It needs to be replaced with a new social norm, in much the same way that social norms in support of slavery, genocide, and abusive governments need to be replaced with new social norms.

I'm not sure these are alike, and so I'm not sure that one can draw lessons from some to the others. Compare the following questions a person might ask themselves:

1) "Should I stay at home or not?"

2) "Should I enslave someone or not?"

3) "Should I commit genocide or not?"

4) "Should I oppress my neighbors or not?"

Questions 2 through 4 morally must always be answered, "no", and so the bell curve of action should ideally have its median well in the "no" range and very little if any tail in the "yes" range.

But neither side of Question 1 is wrong. Morally, it is not true either that Question 1 must be answered "yes" or that it must be answered "no".

Thus while I am very much in favor of combating any tendency people might have to enslave, genocide, and oppress, I simply do not see any right or wrong answer to question (1), and so I am not particularly inclined to combat a tendency to answer (1) either "yes" or "no".

Of course, we can go further. You might argue, for example, that while it is perfectly fine for an individual woman to choose to stay in the home, nevertheless if too many women make this choice then those few women who would like to choose otherwise run the risk of being ostracized - and so on and so forth. Okay - maybe that's so. But my point remains I think, that the comparison of this with enslavement, genocide, and oppression, confuses the issue, because in those cases the primary problem is not that, say, someone who would like to choose not to enslave runs the risk of being ostracized. The primary problem is not the potential ostracism of would-be non-slavers. The primary problem is the enslavement itself. Whereas, in contrast, the primary problem with the ostracism of women who choose not to stay at home (if they are ostracized) is the ostracism, and is not the decision of most women to stay at home.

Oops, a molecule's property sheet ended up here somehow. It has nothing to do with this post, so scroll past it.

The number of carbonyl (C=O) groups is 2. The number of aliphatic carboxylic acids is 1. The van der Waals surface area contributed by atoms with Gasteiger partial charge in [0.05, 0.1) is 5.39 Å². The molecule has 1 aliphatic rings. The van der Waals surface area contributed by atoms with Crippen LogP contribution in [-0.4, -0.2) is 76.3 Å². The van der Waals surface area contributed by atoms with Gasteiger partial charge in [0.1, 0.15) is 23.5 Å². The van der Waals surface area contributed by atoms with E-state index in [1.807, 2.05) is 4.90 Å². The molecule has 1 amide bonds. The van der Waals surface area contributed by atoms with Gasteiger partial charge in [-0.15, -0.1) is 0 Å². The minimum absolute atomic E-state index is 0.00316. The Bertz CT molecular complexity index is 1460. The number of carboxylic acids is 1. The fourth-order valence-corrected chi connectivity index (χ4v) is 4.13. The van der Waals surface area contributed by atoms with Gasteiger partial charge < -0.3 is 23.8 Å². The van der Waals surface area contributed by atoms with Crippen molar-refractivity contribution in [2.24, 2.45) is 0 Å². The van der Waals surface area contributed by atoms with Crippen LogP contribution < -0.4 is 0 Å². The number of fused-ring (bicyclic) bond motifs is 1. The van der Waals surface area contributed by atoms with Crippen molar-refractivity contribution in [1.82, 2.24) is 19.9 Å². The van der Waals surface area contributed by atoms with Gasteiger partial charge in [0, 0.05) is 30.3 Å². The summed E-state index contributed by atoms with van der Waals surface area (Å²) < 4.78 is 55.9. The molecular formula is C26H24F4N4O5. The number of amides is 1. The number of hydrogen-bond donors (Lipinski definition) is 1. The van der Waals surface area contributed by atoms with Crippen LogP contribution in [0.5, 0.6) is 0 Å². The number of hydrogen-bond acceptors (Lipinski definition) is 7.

Norms, Wiring, etc.

"Okay, so you believe that some humans are fundamentally wired for the creation of slavery, genocide, and abusive governments."

Some people are wired that they have no problem taking advantage of such systems if they exist, or coming up with them, etc.

"What does this belief tell us about the desirability of slavery, genocide, or abusive governments?"

Not sure why you think it tells you anything about the desirability. Some humans are hardwired with poor eyesight.

"Does it tell us, perhaps, that there is no use trying to fight against these things because this is what some people want?"

No. Since when do other peoples wants, hardwired or not, determine what I should fight against?

Does it tell us that alternative social norms are futile, because humans are just the way they are, and human behavior cannot be changed?

No. It tells us that certain "alternative social norms" won't work for some people. That's why communes don't work.

"If equality in the workforce is desirable (not necessarily in outcome but in treatment), then perhaps alternative social norms are desirable."

I never took Reasons meaning to be treatment. Not sure why you do either. The structure of his sentence is "..., feminism has not led to X because women, like Y". He never indicated that he thought women liked bad treatment and it's unreasonable to assume that's his position.

Thomas Sowell would be a much better source for reading on the viewpoint that "equality of outcome" in the workplace is mostly not the result of "inequality of treatment". He backs it up with statistics also.

"The socially conservative norm, "a woman's place is in the home, not the office," is actively harmful to women's economic prospects."

Do you have any evidence that that particular norm has the power you think it does in a free market? Does mere result prove anything? I've never heard that norm expressed by anyone in my field of software engineering, if they did verbalize it they would be laughed at were I live, and yet, there are very few female programmers and they tend to be less capable, and tend to make less money, on average.

As Sowell says, in a free market if women's economic prospects were truly being harmed by bigotry then a woman (or man) who set up a business that employeed only women would make a killing.

Perhaps causation ran the other way round with that norm. Perhaps historically the experience with women in the workplace led to the norm. We didn't always have public schools and day care to ship the kids off to, ya know.

In prior societies were there were no police, no street lamps, no guns, etc. it's probable that women had a harder time defending themselves out and about in the workplace.

The norms have changed because of these other changes, not because they were necessarily wrong when they originally arose.

It needs to be replaced with a new social norm, in much the same way that social norms in support of slavery, genocide, and abusive governments need to be replaced with new social norms.

Needs? It has been replaced in some areas where it makes sense.

I'm sure there have been plenty of societies that had social norms against slavery, genocide, and abusive government that have been invaded and subjected to all three. You can't just pick norms willy nilly out of a hat without regard to environment. Norms need to evolve together in a way that works.